Wow, major find! Despite the rather unorthodox rig he’s cooked up his results fit in very nicely:
Plus we get some gems like multiple ZMF models. Plus we get a gem of a comparison tool. Great Christmas present for the handful of us geeks who live down this particular rabbit hole.
time to look at more frequency graphs, gosh darn do I love me some freq graphs
Yep I’ve always appreciated his own reviews I just hope this leads him to do some headphone reviews
Does the Elegia have a spike at 8 1/2 kHz or a dip at 9 1/2?
How much is rig inaccuracy and how much is unit-to-unit variance?
I tend to reply on Oratory1990 a bit more due to him having the only uncompromised set of equipment. But with Crinacle having a competent portable rig and multiple headphone stores available, he’s quickly going to accumulate a lot of measurements we won’t be able to get anywhere else.
Not sure but strange oratory has such a drastically different measurement in that region
I honestly wouldn’t touch the Elegia, Stellia or the Elear, they measure pretty poorly especially for the price.
It’s fascinating how Focal can make such amazing measuring headphones like the Clear and the Elex and then make those.
The elegia is pretty great imo, the elear is not tbh, and I personally don’t like the stellia.
The elegia is very impressive for a closed back, sounds great
What FR target do you find agrees best with your preferences?
I’d say the one that RTINGS uses altho I don’t agree with that peak at 12k I’d rather not have a peak there, cuz I am sensible in that region, so headphones that measure with a dip there I am all for! also I’d rather not have a peak at 5.5-6k like they have, I’d rather have a dip there as well.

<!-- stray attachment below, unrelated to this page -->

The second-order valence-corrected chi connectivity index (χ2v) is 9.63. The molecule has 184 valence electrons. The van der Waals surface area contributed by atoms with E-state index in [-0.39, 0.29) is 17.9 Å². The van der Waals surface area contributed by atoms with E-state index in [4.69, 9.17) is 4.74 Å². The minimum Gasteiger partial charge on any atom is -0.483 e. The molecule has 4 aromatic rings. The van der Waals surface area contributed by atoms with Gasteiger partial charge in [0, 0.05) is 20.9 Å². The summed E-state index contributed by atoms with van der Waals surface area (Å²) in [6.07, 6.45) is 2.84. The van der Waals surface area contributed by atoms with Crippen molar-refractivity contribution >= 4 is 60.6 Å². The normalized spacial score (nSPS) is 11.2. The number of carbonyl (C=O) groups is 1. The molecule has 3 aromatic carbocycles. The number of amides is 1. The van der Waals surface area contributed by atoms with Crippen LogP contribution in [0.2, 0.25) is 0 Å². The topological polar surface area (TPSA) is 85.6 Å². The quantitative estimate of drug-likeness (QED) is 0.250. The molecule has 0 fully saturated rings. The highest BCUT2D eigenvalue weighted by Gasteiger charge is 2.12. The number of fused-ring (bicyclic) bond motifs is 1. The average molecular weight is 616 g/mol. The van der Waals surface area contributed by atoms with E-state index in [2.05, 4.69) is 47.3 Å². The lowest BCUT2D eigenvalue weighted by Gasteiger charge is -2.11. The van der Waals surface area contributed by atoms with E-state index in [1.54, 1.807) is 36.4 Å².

So the harman target then!
Well there are actually 3 or 4 Harman targets from various papers as they continued to refine their data. Here’s a comparison of targets that I have data for:
The 2013 Harman is their original one and popularized by Tyll. The 2018 one is their latest. The Rtings target amalgamates the 2013 Harman with a version of the diffuse field curve plugged in after 2 kHz because they like the sound better. The curve labeled DF - 1 dB/octave is what happens when you correct the well-known 2008 Hammershøi and Møller diffuse field curve with a common room gain factor to account for the effects of room acoustics on an anechoically flat loudspeaker. Choose one and I’ll add the Clear and Elegia to it for comparison. Or we could patch in one of the others to the Rtings curve to eliminate the high frequency spikes.
(BTW: notice the scaling below 100 Hz is linear while the rest of the graph is logarithmic. This is an artifact of the measuring regimen used for the AutoEQ data that I’m plotting here.)
Where do you find such graphs and such I am curious
I didn’t find them, I made them. The data is from the public domain AutoEQ project (https://github.com/jaakkopasanen/AutoEq/blob/master/results/INDEX.md). I import that into the on-line Google spreadsheet and use its graph creation tool. Then I add my own labels.
But since this is a Crinacle thread, we should probably use his data via his handy-dandy graph comparison tool:
It just lacks the target curve for reference.
Those Clears look like they are not sealing very well on the measurements rig that subbass should be pretty flat not rolling off
Agree. Tyll and Oratory1990 show at most only about a 2 dB drop.
crinnacle is only doing one channel and because his system is non-typical, says his reports will likely differ.
Yep. That’s very modest of him. But what I’m seeing in graph after graph is how little difference there is between his results and the big rig dudes. Very impressive.
crinacle knows what he is doing and his graphs are likely to improve I just hope headphone reviews grow out these